NCPA Study Shows Those Sill On Welfare Are Not The Most Difficult Cases


NCPA Study Shows Those Sill On Welfare Are Not The Most Difficult Cases

DALLAS (October 7, 2002) -- Welfare rolls have fallen more than 60 percent nationwide during the last 10 years, mostly since reforms were enacted in 1996. But the effectiveness of reform varies widely from state to state. According to a study released today by the National Center for Policy Analysis (NCPA), another 1 out of every 6 people (15 percent) on welfare could have gotten off the public dole had the worst performing states just managed to do as well as the average state.

According to the NCPA study, the success of each state's efforts to reduce their welfare rolls ranged from Wyoming, which reduced its rolls by more than 95 percent, to Nevada, which has managed to reduce its rolls by only 27 percent. Further, similar states had very dissimilar results. For example, Illinois reduced its rolls by 78 percent (ranking 5th), while neighboring Indiana managed only a 36 percent reduction (ranking 48th).

The NCPA study found that more than half of all remaining welfare recipients live in states which lack stiff work requirements. For example, nearly a third of all remaining welfare recipients live in New York and California - two states that continue to provide a variety of benefits regardless of work status.

From January 1993 through 2001, the top five and bottom five most effective states at reducing their welfare rolls were:

Top Five: Percent Reduction in Welfare Rolls

1. Wyoming - 95 percent

2. Idaho - 89 percent.

3. Wisconsin - 82 percent.

4. Florida - 82 percent.

5. Illinois - 76 percent.

Bottom Five: Percent Reduction in Welfare Rolls

50. Nevada - 27 percent.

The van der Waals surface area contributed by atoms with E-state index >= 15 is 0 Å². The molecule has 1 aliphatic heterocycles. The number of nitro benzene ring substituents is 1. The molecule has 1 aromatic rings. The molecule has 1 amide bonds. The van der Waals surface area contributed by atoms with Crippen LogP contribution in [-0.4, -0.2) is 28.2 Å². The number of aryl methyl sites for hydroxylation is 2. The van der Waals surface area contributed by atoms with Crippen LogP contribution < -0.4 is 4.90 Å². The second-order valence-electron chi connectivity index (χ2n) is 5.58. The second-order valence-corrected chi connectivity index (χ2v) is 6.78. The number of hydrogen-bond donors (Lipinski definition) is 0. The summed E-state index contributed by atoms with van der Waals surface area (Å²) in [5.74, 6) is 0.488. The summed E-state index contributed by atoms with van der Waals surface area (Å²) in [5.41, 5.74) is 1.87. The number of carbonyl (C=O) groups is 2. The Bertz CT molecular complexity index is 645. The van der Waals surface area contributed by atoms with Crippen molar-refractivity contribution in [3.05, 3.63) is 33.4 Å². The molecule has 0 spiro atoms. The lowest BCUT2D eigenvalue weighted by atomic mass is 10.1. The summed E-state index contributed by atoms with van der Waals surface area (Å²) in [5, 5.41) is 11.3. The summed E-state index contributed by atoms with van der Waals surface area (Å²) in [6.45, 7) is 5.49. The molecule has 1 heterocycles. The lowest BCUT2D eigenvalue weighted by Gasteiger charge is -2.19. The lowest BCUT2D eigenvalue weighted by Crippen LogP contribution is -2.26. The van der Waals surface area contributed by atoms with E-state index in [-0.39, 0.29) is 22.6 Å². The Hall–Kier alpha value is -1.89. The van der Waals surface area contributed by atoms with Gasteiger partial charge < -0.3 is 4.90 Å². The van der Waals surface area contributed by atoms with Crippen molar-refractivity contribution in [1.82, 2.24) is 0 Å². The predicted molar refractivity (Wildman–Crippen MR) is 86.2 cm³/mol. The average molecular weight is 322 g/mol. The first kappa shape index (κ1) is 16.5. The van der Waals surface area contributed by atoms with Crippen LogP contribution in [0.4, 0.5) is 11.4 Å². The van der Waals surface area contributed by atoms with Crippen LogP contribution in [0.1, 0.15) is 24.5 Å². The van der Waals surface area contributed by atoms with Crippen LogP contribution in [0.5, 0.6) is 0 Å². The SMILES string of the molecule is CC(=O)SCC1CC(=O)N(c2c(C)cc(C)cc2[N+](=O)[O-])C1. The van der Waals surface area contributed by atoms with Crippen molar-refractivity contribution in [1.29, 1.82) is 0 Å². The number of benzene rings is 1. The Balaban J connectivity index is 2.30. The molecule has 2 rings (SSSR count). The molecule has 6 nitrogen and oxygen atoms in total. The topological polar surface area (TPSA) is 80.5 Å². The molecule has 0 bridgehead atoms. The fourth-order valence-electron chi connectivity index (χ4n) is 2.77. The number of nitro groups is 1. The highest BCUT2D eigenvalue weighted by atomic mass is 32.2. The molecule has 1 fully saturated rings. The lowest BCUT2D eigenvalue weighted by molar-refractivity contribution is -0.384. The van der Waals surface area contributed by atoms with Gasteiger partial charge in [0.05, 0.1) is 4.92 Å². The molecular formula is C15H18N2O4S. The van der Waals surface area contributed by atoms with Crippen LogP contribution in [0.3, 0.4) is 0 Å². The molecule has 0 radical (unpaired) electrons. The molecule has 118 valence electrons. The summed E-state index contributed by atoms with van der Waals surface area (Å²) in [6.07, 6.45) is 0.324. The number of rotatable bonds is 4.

49. Rhode Island - 35 percent.

48. Indiana - 36 percent.

47. Hawaii - 40 percent.

46. Arizona - 45 percent

The NCPA study also refutes two widely held predictions. First, that those leaving welfare rolls would be the easiest to place in the workforce, leaving the hardest cases behind - poorly educated, minority, single-mothers who have never held a job. Second, that once off welfare, these women would suffer from lower incomes. Both predictions proved to be wrong.

"Women who were predicted to be the hardest to place have left the welfare rolls faster than women who are much less at risk," said Joe Barnett, director of publications at the NCPA and author of the study. "In addition, most of those leaving the welfare rolls have found employment, increased their incomes relative to those remaining on welfare, and are gradually moving up the income ladder."

The NCPA study shows that welfare rolls can be reduced even further if more states adopt the following:

  • Effective sanctions that swiftly withdraw all cash benefits when recipients refuse to work, and
  • Requiring more welfare recipients to work, as President Bush and the House of Representatives have proposed, to encourage more single mothers to make the transition from welfare to work.

Conversely, loosening time limits and work requirements, as the Senate Finance Committee has proposed, would encourage women to continue collecting welfare. The end result of the Committee's proposal, according to the NCPA study, would be more families dependent on welfare for years to come.